Treasury Wine Estates to "retire" brands that drag on core portfolio
TWE is re-positioning its business to focus on its core portfolio
Treasury Wines Estates (TWE) has confirmed it could “retire” or sell some of its “non-priority” brands as its looks to focus on its higher-end labels.
Speaking at the group's AGM earlier today, CEO Michael Clarke said that, out of its 80-plus brands, around 15 have the potential to be “global umbrella brands”. These include Penfold's, Wolf Blass and Lindeman's. Around another 20 “international brands” will be positioned alongside them, followed by 20 “local brands” to be used as exclusives.
But, he added: “We simply can’t invest consumer-marketing dollars effectively across 80 brands. The remaining non-priority commercial brands may be retired or might be addressed as part of a transaction or agreement with a third party.”
Clarke later described the non-priority brands as “a significant drag on our core portfolio”. Last month, it was reported that the firm could sell off some of it wineries and bottling plants.
Since joining as CEO in March, Clarke has led a significant cost-cutting programme to address the company's problems, which resulted in net losses of AUD100.9m (US$93.5m) in its last full financial year. Clarke has called this fiscal 12 months a “reset” year.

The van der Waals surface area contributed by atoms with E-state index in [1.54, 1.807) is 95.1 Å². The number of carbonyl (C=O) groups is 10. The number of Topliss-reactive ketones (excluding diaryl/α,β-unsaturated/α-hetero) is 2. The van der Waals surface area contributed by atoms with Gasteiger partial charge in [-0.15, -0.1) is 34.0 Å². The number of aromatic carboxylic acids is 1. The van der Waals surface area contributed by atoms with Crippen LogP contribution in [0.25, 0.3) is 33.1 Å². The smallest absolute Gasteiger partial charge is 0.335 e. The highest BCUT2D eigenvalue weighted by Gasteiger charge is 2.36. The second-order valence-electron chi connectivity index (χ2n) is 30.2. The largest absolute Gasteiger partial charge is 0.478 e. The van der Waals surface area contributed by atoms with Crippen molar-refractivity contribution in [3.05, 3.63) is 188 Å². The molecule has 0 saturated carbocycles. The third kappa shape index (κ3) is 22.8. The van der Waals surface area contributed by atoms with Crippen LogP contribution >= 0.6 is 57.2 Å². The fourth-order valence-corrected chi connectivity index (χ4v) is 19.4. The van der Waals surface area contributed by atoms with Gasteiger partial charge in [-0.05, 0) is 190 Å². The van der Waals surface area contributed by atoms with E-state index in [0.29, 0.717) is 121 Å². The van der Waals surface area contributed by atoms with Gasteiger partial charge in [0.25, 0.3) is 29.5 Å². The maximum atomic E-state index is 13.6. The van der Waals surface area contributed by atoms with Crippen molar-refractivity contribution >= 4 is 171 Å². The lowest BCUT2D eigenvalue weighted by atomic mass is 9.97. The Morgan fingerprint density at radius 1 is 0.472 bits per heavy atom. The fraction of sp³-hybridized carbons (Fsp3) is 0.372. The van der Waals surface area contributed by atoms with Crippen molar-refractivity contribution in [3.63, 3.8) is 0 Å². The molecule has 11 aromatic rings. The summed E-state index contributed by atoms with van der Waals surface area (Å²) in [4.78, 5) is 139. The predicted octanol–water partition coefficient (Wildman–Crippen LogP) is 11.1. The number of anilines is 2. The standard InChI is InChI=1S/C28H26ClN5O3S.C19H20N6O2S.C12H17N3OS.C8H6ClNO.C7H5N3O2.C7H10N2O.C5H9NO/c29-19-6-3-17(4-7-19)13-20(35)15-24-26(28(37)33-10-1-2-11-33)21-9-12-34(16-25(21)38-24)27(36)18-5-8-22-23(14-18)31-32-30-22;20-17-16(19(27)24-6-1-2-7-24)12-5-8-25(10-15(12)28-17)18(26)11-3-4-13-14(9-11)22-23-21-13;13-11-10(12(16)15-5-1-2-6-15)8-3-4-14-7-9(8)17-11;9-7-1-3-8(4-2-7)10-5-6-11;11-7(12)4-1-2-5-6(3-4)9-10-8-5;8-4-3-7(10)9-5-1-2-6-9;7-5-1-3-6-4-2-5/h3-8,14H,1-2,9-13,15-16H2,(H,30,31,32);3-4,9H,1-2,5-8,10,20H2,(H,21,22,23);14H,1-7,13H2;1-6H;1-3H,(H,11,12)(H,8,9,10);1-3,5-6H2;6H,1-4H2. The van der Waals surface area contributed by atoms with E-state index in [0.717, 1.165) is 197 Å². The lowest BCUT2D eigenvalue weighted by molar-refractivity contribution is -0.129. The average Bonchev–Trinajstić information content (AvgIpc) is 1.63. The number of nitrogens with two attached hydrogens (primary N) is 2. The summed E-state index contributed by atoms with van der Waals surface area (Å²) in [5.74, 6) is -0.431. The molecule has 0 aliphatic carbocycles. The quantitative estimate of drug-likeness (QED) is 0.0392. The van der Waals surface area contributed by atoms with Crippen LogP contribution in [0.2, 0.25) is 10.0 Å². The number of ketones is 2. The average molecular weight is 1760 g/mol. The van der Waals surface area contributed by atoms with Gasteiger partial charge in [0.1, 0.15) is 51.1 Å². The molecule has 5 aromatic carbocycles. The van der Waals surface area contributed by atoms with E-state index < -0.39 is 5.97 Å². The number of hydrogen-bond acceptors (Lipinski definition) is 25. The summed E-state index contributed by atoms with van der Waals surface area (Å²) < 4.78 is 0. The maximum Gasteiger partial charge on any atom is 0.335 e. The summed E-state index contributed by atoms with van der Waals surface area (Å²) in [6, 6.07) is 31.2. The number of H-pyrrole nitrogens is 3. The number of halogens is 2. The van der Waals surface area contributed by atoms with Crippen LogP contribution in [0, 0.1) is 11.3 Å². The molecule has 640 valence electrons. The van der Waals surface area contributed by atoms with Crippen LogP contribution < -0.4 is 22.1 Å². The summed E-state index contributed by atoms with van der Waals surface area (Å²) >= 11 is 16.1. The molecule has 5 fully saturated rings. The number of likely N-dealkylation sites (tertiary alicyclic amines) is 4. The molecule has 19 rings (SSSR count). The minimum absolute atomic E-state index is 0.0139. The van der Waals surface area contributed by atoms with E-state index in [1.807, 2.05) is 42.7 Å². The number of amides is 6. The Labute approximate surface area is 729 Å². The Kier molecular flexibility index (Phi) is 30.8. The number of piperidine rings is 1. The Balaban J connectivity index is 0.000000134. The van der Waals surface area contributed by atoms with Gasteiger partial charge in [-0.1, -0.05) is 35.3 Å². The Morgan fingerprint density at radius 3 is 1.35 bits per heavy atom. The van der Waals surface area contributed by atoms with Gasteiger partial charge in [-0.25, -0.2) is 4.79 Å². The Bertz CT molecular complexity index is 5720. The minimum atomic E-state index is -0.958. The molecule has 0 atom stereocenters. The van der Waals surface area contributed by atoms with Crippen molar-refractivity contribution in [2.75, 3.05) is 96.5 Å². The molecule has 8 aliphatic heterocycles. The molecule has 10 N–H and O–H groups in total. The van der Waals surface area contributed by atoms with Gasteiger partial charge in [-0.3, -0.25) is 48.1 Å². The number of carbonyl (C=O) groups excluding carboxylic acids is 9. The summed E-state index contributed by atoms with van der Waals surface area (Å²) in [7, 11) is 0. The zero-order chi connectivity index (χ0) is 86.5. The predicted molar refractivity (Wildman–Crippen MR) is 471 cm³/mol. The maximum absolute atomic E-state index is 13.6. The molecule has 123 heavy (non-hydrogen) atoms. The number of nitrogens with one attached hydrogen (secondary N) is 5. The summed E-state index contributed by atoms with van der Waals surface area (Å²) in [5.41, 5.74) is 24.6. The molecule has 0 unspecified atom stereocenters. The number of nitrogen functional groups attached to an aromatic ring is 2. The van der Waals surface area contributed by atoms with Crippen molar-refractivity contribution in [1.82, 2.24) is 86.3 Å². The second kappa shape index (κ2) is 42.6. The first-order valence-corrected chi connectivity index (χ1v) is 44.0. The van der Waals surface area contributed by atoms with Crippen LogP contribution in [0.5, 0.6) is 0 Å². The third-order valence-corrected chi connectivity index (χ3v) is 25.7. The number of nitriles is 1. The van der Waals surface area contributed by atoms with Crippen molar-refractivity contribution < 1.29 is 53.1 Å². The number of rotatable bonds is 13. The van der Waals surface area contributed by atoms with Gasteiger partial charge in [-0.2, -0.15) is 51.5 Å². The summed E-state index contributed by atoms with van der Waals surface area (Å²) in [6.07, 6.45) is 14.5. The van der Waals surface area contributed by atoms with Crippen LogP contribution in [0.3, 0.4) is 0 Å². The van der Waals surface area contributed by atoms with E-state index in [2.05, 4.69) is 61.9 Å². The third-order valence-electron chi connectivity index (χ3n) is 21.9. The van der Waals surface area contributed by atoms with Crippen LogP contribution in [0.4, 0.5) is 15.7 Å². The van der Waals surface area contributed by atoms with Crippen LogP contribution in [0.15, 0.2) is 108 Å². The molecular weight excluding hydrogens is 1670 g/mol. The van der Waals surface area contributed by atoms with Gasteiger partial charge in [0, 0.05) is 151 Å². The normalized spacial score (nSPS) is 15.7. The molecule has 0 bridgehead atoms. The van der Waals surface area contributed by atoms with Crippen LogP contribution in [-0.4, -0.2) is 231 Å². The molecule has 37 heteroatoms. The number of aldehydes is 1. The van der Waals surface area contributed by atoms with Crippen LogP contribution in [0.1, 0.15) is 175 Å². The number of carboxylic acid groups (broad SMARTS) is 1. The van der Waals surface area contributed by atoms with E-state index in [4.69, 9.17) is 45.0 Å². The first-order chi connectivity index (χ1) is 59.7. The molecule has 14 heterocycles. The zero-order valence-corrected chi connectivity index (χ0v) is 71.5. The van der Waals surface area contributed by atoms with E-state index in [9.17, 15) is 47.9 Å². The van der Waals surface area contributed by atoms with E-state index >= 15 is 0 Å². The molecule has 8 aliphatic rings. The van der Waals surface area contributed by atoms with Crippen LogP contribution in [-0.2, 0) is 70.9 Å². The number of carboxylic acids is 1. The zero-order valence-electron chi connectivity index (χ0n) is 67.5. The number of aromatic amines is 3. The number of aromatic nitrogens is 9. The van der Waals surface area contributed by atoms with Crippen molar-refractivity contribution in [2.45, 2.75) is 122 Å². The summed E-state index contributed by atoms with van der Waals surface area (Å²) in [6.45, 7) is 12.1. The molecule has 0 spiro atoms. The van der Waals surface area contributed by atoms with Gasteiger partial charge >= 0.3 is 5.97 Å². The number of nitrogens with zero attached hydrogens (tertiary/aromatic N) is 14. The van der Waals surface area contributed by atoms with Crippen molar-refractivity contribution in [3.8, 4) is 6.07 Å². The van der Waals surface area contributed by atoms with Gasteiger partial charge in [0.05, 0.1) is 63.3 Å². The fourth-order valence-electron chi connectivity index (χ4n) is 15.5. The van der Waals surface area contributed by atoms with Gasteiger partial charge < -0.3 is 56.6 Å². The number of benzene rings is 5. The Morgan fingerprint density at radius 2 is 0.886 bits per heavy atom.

Many of TWE's problems have come from the US, where it announced a AUD160m (US$145.7m) last year to get rid of an excess of ageing stock. Clarke reiterated that the company's strategy in the country is to build and grow its luxury portfolio. He said sourcing “luxury” fruit is expensive and long-term contracts for supply are “scarce”. Clarke reportedly told reporters after the AGM the group is looking to buy a business that would give it access to luxury or 'masstige' grapes.
Turning to Asia, Clarke believes TWE's business is “underdeveloped” in China, Japan and Korea. Expanding the route-to-market, particularly in China, is a key priority for the group.
"Having the right route-to-market in one of the world’s largest and fastest-growing wine consuming markets (China) is critical to TWE’s vision of being a truly global wine company,” he said.
TWE's boss added that he is pleased with the group's first half for this year, which is ahead of the same period a year earlier.
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